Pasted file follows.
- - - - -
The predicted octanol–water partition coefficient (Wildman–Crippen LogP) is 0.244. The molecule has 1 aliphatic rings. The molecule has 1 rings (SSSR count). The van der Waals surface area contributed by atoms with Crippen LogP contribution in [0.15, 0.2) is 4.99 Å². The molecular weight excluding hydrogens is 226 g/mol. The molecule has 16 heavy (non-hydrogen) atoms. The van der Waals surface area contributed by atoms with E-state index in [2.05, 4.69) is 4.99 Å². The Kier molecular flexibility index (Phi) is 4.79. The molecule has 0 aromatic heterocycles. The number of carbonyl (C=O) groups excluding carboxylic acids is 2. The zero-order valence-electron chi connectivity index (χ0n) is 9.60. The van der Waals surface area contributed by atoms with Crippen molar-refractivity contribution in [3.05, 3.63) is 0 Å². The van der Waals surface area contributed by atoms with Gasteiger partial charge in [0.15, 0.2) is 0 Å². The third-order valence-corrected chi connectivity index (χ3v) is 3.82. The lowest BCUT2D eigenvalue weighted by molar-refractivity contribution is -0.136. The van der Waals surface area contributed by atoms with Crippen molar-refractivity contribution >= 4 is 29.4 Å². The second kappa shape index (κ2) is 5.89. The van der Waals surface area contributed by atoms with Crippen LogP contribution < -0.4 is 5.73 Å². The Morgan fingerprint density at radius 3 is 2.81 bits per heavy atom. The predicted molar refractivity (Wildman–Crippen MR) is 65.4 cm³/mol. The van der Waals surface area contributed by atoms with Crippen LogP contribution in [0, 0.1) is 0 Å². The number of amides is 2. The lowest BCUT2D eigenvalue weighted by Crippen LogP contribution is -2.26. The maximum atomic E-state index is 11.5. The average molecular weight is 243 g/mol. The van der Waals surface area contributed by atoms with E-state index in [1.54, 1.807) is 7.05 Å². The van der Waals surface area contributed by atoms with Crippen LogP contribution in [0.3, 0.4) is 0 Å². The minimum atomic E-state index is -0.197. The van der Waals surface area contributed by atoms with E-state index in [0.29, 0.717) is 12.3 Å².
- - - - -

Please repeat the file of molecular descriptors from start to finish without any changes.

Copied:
The predicted octanol–water partition coefficient (Wildman–Crippen LogP) is 0.244. The molecule has 1 aliphatic rings. The molecule has 1 rings (SSSR count). The van der Waals surface area contributed by atoms with Crippen LogP contribution in [0.15, 0.2) is 4.99 Å². The molecular weight excluding hydrogens is 226 g/mol. The molecule has 16 heavy (non-hydrogen) atoms. The van der Waals surface area contributed by atoms with E-state index in [2.05, 4.69) is 4.99 Å². The Kier molecular flexibility index (Phi) is 4.79. The molecule has 0 aromatic heterocycles. The number of carbonyl (C=O) groups excluding carboxylic acids is 2. The zero-order valence-electron chi connectivity index (χ0n) is 9.60. The van der Waals surface area contributed by atoms with Crippen molar-refractivity contribution in [3.05, 3.63) is 0 Å². The van der Waals surface area contributed by atoms with Gasteiger partial charge in [0.15, 0.2) is 0 Å². The third-order valence-corrected chi connectivity index (χ3v) is 3.82. The lowest BCUT2D eigenvalue weighted by molar-refractivity contribution is -0.136. The van der Waals surface area contributed by atoms with Crippen molar-refractivity contribution >= 4 is 29.4 Å². The second kappa shape index (κ2) is 5.89. The van der Waals surface area contributed by atoms with Crippen LogP contribution < -0.4 is 5.73 Å². The Morgan fingerprint density at radius 3 is 2.81 bits per heavy atom. The predicted molar refractivity (Wildman–Crippen MR) is 65.4 cm³/mol. The van der Waals surface area contributed by atoms with Crippen LogP contribution in [0, 0.1) is 0 Å². The number of amides is 2. The lowest BCUT2D eigenvalue weighted by Crippen LogP contribution is -2.26. The maximum atomic E-state index is 11.5. The average molecular weight is 243 g/mol. The van der Waals surface area contributed by atoms with E-state index in [1.54, 1.807) is 7.05 Å². The van der Waals surface area contributed by atoms with Crippen LogP contribution in [0.3, 0.4) is 0 Å². The minimum atomic E-state index is -0.197. The van der Waals surface area contributed by atoms with E-state index in [0.29, 0.717) is 12.3 Å².